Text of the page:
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Football: DFL: The Adenauer League | nd-aktuell.de

Despite protests from fans and statements from Bundesliga club bosses, the DFL wants investors to come in through the back door.

Photo: dpa/David Inderlied

It was just six months ago that the board of directors of the German Football League, the association of the 36 German first and second division teams, suffered a voting defeat in an attempt to sell off shares in the television rights to an external “league investor”. The bosses, especially Dortmund’s CEO Hans-Joachim Watzke, had definitely not expected that they would not get the necessary two-thirds majority for this step. During a panel discussion in Dortmund, in which Watzke had little to argue against the three fan representatives, he consistently spoke in the indicative mood after the vote (“We will..”). And in the event of a defeat, he promised that he would “accept” it; after all, one couldn’t “drive a new pig through the village every few weeks.”

In truth, however, the DFL leadership has done nothing other than drive their pigs through the village since then. The organization of new majorities began immediately after the defeat in the vote. CDU member Watzke echoes Adenauer’s most famous quote: “Why do I care about my stupid chatter from yesterday?”

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Of course, concessions were made to the critics, who came primarily from the ranks of the second division clubs. But essentially it’s about the same goal as in May. The league wants to increase revenue. And since not much is happening at the national level anymore, the money has to come from the international “markets”, from Africa, America, and especially from Asia. From wherever the rich Premier League gets its money.

What does this have to do with the investor – the fundamentally friendly private equity companies Advent, Blackstone, VCV are being discussed? Well, he takes the bet and initially gives 900 million euros for part of the television rights – in the hope of getting a multiple back soon. In order for this to work, the league has to become better known abroad, after all there are still people in Chile, Senegal or Vietnam who neither know the last line-up of FC Augsburg nor the name of the Hoffenheim assistant coach. That’s exactly why the DFL wants to distribute 100 million in investors’ money to the clubs that are increasingly flying around the world in order to make themselves and the league better known. Instead of restricting air travel, as was once planned, 100 million euros will go to the clubs that waste the most kerosene as a reward.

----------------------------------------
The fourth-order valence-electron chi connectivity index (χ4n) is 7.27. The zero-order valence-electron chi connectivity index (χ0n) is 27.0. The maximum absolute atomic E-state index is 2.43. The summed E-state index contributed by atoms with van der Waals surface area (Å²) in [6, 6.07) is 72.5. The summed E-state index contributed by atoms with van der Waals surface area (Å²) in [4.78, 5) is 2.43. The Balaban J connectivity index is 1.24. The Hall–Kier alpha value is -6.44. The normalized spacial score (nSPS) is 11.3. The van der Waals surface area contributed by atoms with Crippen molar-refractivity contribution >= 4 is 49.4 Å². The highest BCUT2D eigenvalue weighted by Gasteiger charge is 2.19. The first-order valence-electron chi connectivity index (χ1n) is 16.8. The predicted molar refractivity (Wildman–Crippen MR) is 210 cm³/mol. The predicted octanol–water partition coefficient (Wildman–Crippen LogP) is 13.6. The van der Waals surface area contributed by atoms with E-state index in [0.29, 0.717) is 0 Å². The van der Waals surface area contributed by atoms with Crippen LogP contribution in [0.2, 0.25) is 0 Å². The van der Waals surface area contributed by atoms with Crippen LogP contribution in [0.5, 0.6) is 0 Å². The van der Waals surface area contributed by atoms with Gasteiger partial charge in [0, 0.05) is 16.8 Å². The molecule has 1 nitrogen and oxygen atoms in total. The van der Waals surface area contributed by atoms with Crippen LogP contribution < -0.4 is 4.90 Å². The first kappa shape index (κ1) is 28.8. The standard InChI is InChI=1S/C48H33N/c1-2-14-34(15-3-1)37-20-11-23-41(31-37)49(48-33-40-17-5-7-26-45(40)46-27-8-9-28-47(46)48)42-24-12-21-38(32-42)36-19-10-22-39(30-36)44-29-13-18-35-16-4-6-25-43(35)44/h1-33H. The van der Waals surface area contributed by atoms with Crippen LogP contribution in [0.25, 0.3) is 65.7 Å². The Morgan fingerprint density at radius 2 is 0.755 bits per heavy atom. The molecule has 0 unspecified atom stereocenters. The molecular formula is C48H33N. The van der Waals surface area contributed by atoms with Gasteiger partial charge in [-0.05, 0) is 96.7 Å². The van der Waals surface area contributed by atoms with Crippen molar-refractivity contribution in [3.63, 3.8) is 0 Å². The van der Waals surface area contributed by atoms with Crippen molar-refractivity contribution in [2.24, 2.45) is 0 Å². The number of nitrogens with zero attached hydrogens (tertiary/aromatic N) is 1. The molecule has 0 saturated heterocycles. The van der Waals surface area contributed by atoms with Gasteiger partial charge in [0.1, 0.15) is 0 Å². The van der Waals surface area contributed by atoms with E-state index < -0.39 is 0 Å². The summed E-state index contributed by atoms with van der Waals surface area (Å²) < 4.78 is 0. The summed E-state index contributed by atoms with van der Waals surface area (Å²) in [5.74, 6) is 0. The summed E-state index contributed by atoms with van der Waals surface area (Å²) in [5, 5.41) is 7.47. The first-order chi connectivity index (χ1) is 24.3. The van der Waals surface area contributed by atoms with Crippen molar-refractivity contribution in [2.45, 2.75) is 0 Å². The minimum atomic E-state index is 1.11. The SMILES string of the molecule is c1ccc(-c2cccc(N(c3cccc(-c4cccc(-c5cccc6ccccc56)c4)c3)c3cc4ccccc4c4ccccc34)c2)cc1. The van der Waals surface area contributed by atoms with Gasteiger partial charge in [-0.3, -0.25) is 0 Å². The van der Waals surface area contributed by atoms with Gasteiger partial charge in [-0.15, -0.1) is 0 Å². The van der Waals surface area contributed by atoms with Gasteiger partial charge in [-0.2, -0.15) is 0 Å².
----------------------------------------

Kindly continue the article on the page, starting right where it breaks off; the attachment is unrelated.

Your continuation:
It’s obvious why all the fuss is happening: most clubs have long since considered the fact that the astronomically high player salaries – almost every Bundesliga substitute player earns more than the Chancellor – will continue to rise to be a law of nature. How could it be otherwise in the Adenauer League, which wanted to impose humility during the Corona period and has long since moved on with its legs apart and without reflection. We remember: At that time she wanted to cap salaries and learn to get by with the money she had without the first clubs having to file for bankruptcy after three weeks without TV money. Above all, the league wanted to become more “sustainable” and get closer to the real problems of real society. On Monday, it seems almost certain, she will decide on the subtly retouched investor entry.

It’s good to know that the DFL has the right priorities: as early as Monday, the next club will announce in lengthy press releases how “sustainable” they are. Most of the time it’s about ecological feats like saving a few sheets of paper or a call to ride your bike to the stadium, where there are parking spaces only for cars. How often such good news is thought up on an airplane can only be guessed at. In any case, Watzke’s Dortmund team recently sent a private jet to the USA in order to have their four national players home a few hours earlier.

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